NORMAN, Okla. (OBV) – It was a sweet dream come true Friday for Oklahoma high school students who hope to have a career in the culinary arts.
The Oklahoma Restaurant Association hosted Oklahoma ProStart Student Invitational at Embassy Suites by Hilton Norman Hotel & Conference Center on Friday, giving teenagers who dream of working in the restaurant industry a chance to prepare delicious food and lay out a restaurant management plan on a grand stage.
This was the event’s 20th year, resuming after a two-year hiatus brought on by the COVID-19 pandemic.
ProStart is a school-to-career curriculum that has been adopted in 18 technology centers and traditional high schools throughout Oklahoma, with an enrollment of more than 1,100 students.
Teams of five from high schools and technical centers throughout Oklahoma participated, including five teams in the culinary competition and three teams in the restaurant management competition. Two vocational technical school teams with members ages 18-20 years old also squared off in a cooking competition.
“I’ve always had a passion for cooking, and I lean toward becoming a saucier,” said Darrius Allen, a senior at Pioneer Technology Center in Ponca City.
Allen first learned sauce-making from his parents. He and his four teammates – Makenna Eaton, junior, Nikita Longoria, junior, Donna Gray, senior, and Abbigail Corbin, senior – won Oklahoma ProStart’s culinary competition by preparing an exquisite three-course meal that consisted of a starter: fried polenta with sautéed shrimp, red bell pepper and coulis with a cilantro chimichurri sauce; an entrée: creamy spinach mushroom couscous with fried pork, sautéed carrots and pineapple garlic sauce; and dessert: poached pear with mint mascarpone cream with a lace cookie and blood red jelly.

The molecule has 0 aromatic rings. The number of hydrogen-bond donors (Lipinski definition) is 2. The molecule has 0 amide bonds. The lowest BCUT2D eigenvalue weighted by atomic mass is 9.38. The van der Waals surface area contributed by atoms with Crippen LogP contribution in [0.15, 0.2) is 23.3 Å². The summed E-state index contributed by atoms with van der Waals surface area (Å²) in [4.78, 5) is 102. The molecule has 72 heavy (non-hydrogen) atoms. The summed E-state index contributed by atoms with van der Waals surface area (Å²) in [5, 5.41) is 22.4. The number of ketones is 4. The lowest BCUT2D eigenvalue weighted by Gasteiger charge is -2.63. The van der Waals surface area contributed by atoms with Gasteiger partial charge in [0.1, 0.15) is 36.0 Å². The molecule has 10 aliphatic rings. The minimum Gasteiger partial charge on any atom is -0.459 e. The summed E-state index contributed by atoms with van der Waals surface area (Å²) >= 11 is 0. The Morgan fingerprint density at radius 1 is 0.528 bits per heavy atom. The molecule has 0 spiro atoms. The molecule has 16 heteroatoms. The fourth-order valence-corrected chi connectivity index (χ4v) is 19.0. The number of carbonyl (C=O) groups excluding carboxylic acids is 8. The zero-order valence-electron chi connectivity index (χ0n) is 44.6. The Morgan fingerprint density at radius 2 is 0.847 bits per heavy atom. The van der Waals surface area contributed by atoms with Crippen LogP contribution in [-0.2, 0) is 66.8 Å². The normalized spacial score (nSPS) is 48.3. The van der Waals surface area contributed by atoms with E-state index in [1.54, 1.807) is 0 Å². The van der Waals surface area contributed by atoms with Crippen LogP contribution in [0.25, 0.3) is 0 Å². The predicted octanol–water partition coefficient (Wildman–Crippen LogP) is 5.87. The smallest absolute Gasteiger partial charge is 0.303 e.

“We had an hour to prep a three-course meal, and we went over that hour by two minutes,” Eaton said.
The Pioneer Technology team took home the championship trophy despite the two-minute overage.
“They worked really hard, and it just shows that hard work does pay off,” said Brenda Pollak, who is in her 10th year as Pioneer Technology Center’s culinary arts instructor.
The team will head to Washington, D.C. in May for the National ProStart Invitational.
Edmond Santa Fe High School will also be heading to D.C. in May. They won the restaurant management portion of the competition, which required the participating teams to develop a restaurant plan consisting of a menu, marketing campaign, staffing and layout design.
The Edmond Santa Fe team was the youngest team in the competition, comprised of two freshmen, two sophomores and one junior, and each had a unique task. Isabel Batchelor, a freshman, oversaw marketing; Chessa Miles, a sophomore, handled menu development and costing; Lluvia Carbajal, a sophomore, was in charge of concept; Emily Schwartz, a freshman, managed layout and staffing; and Anna Reiger, a junior, was team alternate.
Meghan Synco, an executive chef for the Hal Smith Restaurant Group, mentored the team.
“For them to work with one another to put together something that I’ve done for my entire career was really remarkable,” Synco said.
The Edmond Santa Fe team worked for seven months to prepare for the competition, gathering between classes, during lunch and after school.
“They worked so hard from the beginning,” said Kristin Harris, who has been the culinary arts instructor at Edmond Santa Fe for 10 years.
The competition helps culinary art students realize that becoming a professional chef is not only a dream, but an attainable goal, said Lacey Pierson, event manager for the Oklahoma Restaurant Association.
“It provides them so many tools,” Pierson said. “I’ve spoken to so many kids whose dream is to own a restaurant or a bed and breakfast.”
Participating chefs, such as Synco, are an invaluable part of the event.
“They want to teach them how they can improve,” Pierson said. “[The students] are leaving the competition with more tools than they came in with.”
Dominic McBride, Anne-Marie Reed and Hadyn Ketterling are all members of the Northeast Technology Center Culinary Team, and they all aspire to have a career of preparing delicious dishes. The Oklahoma ProStart Student Invitational was their chance to proceed further along their culinary career trajectory.
“We thought it would be a great opportunity as a learning experience and a networking experience, and it’s been a ton of fun,” McBride said.
As for Allen’s career aspirations, he sees a future in the Navy, but not apart from the tasty sauces his parents taught him to prepare.
“I can be a culinary specialist in the Navy,” Allen said. “I’ll get to cook for the president.”